I'm a fighter, not a lover.

Tuesday, November 22, 2005

Let's all cross our fingers for DMo

Or, rather, for Jess.

Tomorrow night, after traveling a couple hundred miles and dropping off some friends in southern Massachusetts for the holiday, she and I will roll into my grandparents' house, 12 or 16 hours before everyone else does.

Thursday is reckoning day. It's a big house, but it will be full of 20 or so large, boisterous Irish-Italian-Americans, split over three generations and 60- or 70-odd years.

Children will be running, kicking, yelling and begging us to join them in the toy closet full of antiquated board games -- each depicting an entirely too-well-behaved boy and girl having the time of their lives, circa 1962.

Various adults will be silently feuding, sometimes glaring from across the room, other times pretending they didn't hear something that was stated quite clearly.

My grandmother will work hard in the kitchen, refusing the insincerely offered help of others, save that of my Uncle Joe. Having arrived earlier than everyone else, he'll jump into peeling a pile of potatoes, ignoring her response, and will be sweating through his shirt within minutes.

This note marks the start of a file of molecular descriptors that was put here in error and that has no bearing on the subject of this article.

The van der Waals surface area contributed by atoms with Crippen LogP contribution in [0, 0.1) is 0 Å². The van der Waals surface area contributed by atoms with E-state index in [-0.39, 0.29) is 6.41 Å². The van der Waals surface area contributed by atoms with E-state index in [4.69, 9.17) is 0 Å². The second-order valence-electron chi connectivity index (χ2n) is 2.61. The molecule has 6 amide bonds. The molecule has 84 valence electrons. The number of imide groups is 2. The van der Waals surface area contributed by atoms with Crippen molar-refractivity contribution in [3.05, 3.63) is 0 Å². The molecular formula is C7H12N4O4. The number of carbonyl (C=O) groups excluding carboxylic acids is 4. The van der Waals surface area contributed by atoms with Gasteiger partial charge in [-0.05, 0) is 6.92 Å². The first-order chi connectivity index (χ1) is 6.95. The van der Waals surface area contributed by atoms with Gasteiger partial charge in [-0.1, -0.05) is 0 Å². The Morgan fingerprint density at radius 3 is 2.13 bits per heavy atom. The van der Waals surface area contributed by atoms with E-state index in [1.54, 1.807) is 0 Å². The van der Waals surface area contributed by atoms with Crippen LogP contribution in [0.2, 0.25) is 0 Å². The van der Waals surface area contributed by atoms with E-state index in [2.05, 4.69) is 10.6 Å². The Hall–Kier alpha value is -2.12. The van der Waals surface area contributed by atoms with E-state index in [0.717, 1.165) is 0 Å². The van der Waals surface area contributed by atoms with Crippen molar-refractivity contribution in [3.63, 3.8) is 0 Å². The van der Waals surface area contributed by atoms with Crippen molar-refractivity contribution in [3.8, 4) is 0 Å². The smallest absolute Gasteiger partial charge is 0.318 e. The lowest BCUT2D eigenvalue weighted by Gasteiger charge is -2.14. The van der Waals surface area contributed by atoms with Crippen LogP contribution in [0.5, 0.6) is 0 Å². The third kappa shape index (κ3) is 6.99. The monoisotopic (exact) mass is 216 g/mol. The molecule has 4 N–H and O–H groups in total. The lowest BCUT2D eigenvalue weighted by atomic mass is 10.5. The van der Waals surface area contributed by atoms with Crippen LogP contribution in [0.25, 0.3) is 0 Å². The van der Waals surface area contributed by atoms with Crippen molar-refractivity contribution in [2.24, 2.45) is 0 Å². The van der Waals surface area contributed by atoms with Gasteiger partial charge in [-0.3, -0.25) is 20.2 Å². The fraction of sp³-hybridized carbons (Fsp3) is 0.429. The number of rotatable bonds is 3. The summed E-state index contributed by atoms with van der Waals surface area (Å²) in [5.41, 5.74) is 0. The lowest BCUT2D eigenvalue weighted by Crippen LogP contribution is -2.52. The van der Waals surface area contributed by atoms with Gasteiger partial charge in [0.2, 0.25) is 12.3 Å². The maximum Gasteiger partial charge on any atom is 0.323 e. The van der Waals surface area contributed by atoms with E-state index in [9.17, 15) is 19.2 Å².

Cousins will take turns on the piano, creating new chords with each forceful touch, oblivious to the fact that the instrument hasn't been tuned since before I was born.

Later, dinner will be served. The dining room is old and perfect, salvaged from time just for days like these: push-button light switches, wallpaper so hideous that it's beautiful, the good silver set atop darkly stained wood. The kids will sit just outside, including perhaps, Jess and I, but not my younger sister and her boyfriend. Various jokes will be made about my hairline, occupation, and where I choose to live. I'll roll with them. Various other jokes will then be pointed at my sister, who won't do so well.

At some point later, my grandfather will opt to take off his polo shirt and rock just the V-neck white undershirt, standing half-outdoors and half-in, alternately smoking and spitting the tobacco specks his unfiltered Paul Malls leave behind. Later, he'll fall asleep in his leather chair while various cousins climb atop him.

Finally, we'll have pie. The youngest of cousins too far gone to enjoy the sweets on their own, and instead take them from Mom or Dad's lap, while the grade school kids swallow yawns and pretend that they could sprint up and down the stairs all night.

I've explained all this to Jess. She seems up to the task.


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